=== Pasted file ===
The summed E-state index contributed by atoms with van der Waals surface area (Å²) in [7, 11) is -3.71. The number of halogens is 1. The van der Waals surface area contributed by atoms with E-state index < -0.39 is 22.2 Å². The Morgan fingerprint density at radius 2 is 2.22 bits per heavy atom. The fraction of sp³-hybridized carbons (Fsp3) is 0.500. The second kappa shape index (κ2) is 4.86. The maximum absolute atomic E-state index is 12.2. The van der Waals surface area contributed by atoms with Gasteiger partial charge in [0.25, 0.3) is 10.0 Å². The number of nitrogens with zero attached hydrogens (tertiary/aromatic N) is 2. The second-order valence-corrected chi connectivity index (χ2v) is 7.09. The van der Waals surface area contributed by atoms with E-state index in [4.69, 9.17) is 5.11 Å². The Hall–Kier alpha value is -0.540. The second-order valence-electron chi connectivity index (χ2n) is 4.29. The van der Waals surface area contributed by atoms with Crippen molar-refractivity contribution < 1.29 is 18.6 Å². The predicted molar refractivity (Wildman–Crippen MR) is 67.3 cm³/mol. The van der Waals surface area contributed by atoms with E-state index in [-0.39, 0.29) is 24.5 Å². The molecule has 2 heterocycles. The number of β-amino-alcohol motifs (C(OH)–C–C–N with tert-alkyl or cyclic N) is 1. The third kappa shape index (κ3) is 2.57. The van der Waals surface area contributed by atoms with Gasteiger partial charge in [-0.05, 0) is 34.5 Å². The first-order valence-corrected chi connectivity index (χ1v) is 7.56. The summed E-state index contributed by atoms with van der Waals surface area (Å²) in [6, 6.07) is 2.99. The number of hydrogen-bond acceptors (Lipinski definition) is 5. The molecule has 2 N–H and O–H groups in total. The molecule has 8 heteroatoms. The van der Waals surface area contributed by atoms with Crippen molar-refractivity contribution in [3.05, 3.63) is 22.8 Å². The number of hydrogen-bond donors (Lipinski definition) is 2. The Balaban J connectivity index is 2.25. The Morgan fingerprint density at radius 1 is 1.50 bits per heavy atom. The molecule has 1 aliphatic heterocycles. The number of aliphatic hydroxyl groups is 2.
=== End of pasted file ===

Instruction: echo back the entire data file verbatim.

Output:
The summed E-state index contributed by atoms with van der Waals surface area (Å²) in [7, 11) is -3.71. The number of halogens is 1. The van der Waals surface area contributed by atoms with E-state index < -0.39 is 22.2 Å². The Morgan fingerprint density at radius 2 is 2.22 bits per heavy atom. The fraction of sp³-hybridized carbons (Fsp3) is 0.500. The second kappa shape index (κ2) is 4.86. The maximum absolute atomic E-state index is 12.2. The van der Waals surface area contributed by atoms with Gasteiger partial charge in [0.25, 0.3) is 10.0 Å². The number of nitrogens with zero attached hydrogens (tertiary/aromatic N) is 2. The second-order valence-corrected chi connectivity index (χ2v) is 7.09. The van der Waals surface area contributed by atoms with E-state index in [4.69, 9.17) is 5.11 Å². The Hall–Kier alpha value is -0.540. The second-order valence-electron chi connectivity index (χ2n) is 4.29. The van der Waals surface area contributed by atoms with Crippen molar-refractivity contribution < 1.29 is 18.6 Å². The predicted molar refractivity (Wildman–Crippen MR) is 67.3 cm³/mol. The van der Waals surface area contributed by atoms with E-state index in [-0.39, 0.29) is 24.5 Å². The molecule has 2 heterocycles. The number of β-amino-alcohol motifs (C(OH)–C–C–N with tert-alkyl or cyclic N) is 1. The third kappa shape index (κ3) is 2.57. The van der Waals surface area contributed by atoms with Gasteiger partial charge in [-0.05, 0) is 34.5 Å². The first-order valence-corrected chi connectivity index (χ1v) is 7.56. The summed E-state index contributed by atoms with van der Waals surface area (Å²) in [6, 6.07) is 2.99. The number of hydrogen-bond acceptors (Lipinski definition) is 5. The molecule has 2 N–H and O–H groups in total. The molecule has 8 heteroatoms. The van der Waals surface area contributed by atoms with Crippen molar-refractivity contribution in [3.05, 3.63) is 22.8 Å². The number of hydrogen-bond donors (Lipinski definition) is 2. The Balaban J connectivity index is 2.25. The Morgan fingerprint density at radius 1 is 1.50 bits per heavy atom. The molecule has 1 aliphatic heterocycles. The number of aliphatic hydroxyl groups is 2.